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Manchester tech academy chiefs: AI can’t replace the ‘human element’ in training

S&A Academy founder Darren Coomer gets his tech fix

A leading Manchester skills and transformation academy has entered the debate on the latest developments in the world of artificial intelligence (AI).

AI has rarely been out of the headlines lately, with the UK Government publishing its AI White Paper, the Italian Government restricting the use of AI, the arrival of more powerful forms of both OpenAI/Microsoft’s ChatGPT and Google’s AI chatbot Bard, and an open letter signed by high profile tech figures including Tesla and Space X founder Elon Musk, Apple co-founder Steve Wozniak and 1,000+ other experts demanding a six-month ban on creating more powerful AI. The letter issued a warning that AI could “represent a profound risk to humanity and change the history of life on earth.”

The question is also one that faces the 1,603 professional skills and apprenticeships training providers on the Register of Apprenticeship Training Providers as they look to analyse its impact on the future of apprenticeship training and whether AI poses an existential threat to the world of apprenticeship and professional skills training.

The S&A Academy, which is headquartered in Manchester’s Spinningfields, has three specialised training academies: Technology & Digital, Science & Laboratory, and Business & Leadership. Each provides personalised professional training and apprenticeships, as well as bespoke course creation and certification programmes for corporate clients.

Chief product & innovation officer for the parent S&A Transform Group Laurence “Floz” Martin insists that, while we are right to be concerned about the advancement of AI and its impact on business, industry and society, the technology does not pose a threat to the professional skills and training industry at this stage.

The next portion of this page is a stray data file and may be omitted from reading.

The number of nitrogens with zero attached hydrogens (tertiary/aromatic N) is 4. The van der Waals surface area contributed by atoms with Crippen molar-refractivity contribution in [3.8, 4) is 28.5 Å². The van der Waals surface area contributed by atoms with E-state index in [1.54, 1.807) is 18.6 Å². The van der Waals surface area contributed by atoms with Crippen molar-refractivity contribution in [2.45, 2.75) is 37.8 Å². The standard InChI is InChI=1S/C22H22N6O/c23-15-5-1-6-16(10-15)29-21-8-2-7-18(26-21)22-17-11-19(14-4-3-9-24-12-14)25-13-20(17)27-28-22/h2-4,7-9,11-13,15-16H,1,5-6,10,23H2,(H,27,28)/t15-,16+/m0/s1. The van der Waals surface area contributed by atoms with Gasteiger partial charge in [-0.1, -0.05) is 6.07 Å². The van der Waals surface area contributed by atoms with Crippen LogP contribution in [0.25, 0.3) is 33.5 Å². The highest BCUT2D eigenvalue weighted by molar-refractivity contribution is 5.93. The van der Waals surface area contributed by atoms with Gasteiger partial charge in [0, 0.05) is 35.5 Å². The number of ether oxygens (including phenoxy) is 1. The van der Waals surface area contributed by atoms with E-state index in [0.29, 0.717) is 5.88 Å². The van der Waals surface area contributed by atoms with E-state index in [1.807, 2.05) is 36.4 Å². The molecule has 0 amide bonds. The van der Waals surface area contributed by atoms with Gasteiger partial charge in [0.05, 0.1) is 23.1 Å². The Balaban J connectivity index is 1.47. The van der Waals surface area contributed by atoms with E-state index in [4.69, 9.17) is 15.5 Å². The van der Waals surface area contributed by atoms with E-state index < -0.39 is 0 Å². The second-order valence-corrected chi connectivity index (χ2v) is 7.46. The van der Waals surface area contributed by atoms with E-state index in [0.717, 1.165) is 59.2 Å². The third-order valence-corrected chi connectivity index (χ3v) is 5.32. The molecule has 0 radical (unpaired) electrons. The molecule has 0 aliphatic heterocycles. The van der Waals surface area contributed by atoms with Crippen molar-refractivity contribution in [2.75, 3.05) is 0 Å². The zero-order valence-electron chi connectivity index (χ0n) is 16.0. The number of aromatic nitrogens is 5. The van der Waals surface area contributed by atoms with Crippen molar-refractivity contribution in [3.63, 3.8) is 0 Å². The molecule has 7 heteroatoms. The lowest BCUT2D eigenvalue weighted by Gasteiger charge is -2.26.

“If we look at AI and ChatGPT, this is nothing more than Stochastic Parrotry,” Martin said. “Stochastic, in that it uses calculations to analyse what would be predicted to be the best response to make us satisfied – so it’s statistical analysis. Parrotry in that doesn’t invent anything that someone hasn’t done before, effectively repeating back millions of lines of code and information that it has read before. ChatGPT uses historical inputs of text and content that can easily be built from a series of prompts. It has also been known to make mistakes, discriminate and to generally create mediocre content.”

Martin, who has been involved in tech and software development for nearly 30 years, adds that Google’s Bard also uses historical inputs of text and content, but can also use live content and data to analyse information in real time. As such it is an advancement on ChatGPT, but he still doesn’t thin kwe need to panic just yet.

“I don’t believe AI can replace the ‘human element’ in apprenticeship training,” he insisted. “AI is not pioneering and innovative enough in its thought process, whereas we create unique courses that are novel and pioneering. At the S&A Academy, we believe that ‘real-world’ experience trumps any AI automation. If anything, I think there will be a paradigm shift in the future to more personalised in-person teaching.”

S&A’s director of science Jemma Perks adds that using AI to replace human training to teach science and laboratory apprenticeships, would have a detrimental impact on apprenticeship training as human and social interaction are a vital component of the apprenticeship training process. She says that over reliance on AI could in fact impact critical thinking skills.

One area where Peerks thinks AI could revolutionise working is in the way in which we view and process data, which could make life easier for Scientists. The use of AI, albeit in a controlled setting of the apprenticeship course, could be a huge benefit and vital skillset in apprenticeship training if harnessed correctly.

“When we think of genomic data, think Jurassic Park, processing the whole genome of a living organism. If AI can learn which patterns of DNA cause disease and which don’t (although this would take years) this could help researchers massively.”

It’s fair to say the jury is still very much out on AI. The S&A Academies were founded by digital and technology transformation czar Darren Coomer, who has helped many boards navigate major business transformations. Ultimately, could AI just be the next one? Watch this space.

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